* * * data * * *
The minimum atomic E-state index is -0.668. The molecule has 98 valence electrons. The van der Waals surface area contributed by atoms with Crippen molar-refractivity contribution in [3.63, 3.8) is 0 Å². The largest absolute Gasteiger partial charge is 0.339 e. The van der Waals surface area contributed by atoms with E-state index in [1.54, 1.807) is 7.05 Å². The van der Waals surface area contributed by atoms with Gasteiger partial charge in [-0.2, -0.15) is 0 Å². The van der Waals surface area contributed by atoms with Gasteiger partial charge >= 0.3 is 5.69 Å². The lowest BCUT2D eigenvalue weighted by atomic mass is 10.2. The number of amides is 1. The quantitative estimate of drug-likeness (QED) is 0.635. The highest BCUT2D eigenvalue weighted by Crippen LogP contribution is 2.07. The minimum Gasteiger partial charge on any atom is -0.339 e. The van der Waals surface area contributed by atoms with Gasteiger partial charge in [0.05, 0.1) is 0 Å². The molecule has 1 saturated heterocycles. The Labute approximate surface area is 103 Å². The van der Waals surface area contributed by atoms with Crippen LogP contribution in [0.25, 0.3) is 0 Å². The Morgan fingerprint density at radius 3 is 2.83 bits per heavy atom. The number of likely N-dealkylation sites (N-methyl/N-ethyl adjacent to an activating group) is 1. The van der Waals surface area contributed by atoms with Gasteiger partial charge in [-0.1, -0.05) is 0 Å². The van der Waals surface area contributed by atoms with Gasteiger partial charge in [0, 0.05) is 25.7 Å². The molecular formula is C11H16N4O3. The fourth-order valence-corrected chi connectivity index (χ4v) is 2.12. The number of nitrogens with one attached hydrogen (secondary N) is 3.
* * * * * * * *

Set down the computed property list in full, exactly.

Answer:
The minimum atomic E-state index is -0.668. The molecule has 98 valence electrons. The van der Waals surface area contributed by atoms with Crippen molar-refractivity contribution in [3.63, 3.8) is 0 Å². The largest absolute Gasteiger partial charge is 0.339 e. The van der Waals surface area contributed by atoms with E-state index in [1.54, 1.807) is 7.05 Å². The van der Waals surface area contributed by atoms with Gasteiger partial charge in [-0.2, -0.15) is 0 Å². The van der Waals surface area contributed by atoms with Gasteiger partial charge >= 0.3 is 5.69 Å². The lowest BCUT2D eigenvalue weighted by atomic mass is 10.2. The number of amides is 1. The quantitative estimate of drug-likeness (QED) is 0.635. The highest BCUT2D eigenvalue weighted by Crippen LogP contribution is 2.07. The minimum Gasteiger partial charge on any atom is -0.339 e. The van der Waals surface area contributed by atoms with Gasteiger partial charge in [0.05, 0.1) is 0 Å². The molecule has 1 saturated heterocycles. The Labute approximate surface area is 103 Å². The van der Waals surface area contributed by atoms with Crippen LogP contribution in [0.25, 0.3) is 0 Å². The Morgan fingerprint density at radius 3 is 2.83 bits per heavy atom. The number of likely N-dealkylation sites (N-methyl/N-ethyl adjacent to an activating group) is 1. The van der Waals surface area contributed by atoms with Gasteiger partial charge in [-0.1, -0.05) is 0 Å². The van der Waals surface area contributed by atoms with Gasteiger partial charge in [0, 0.05) is 25.7 Å². The molecular formula is C11H16N4O3. The fourth-order valence-corrected chi connectivity index (χ4v) is 2.12. The number of nitrogens with one attached hydrogen (secondary N) is 3.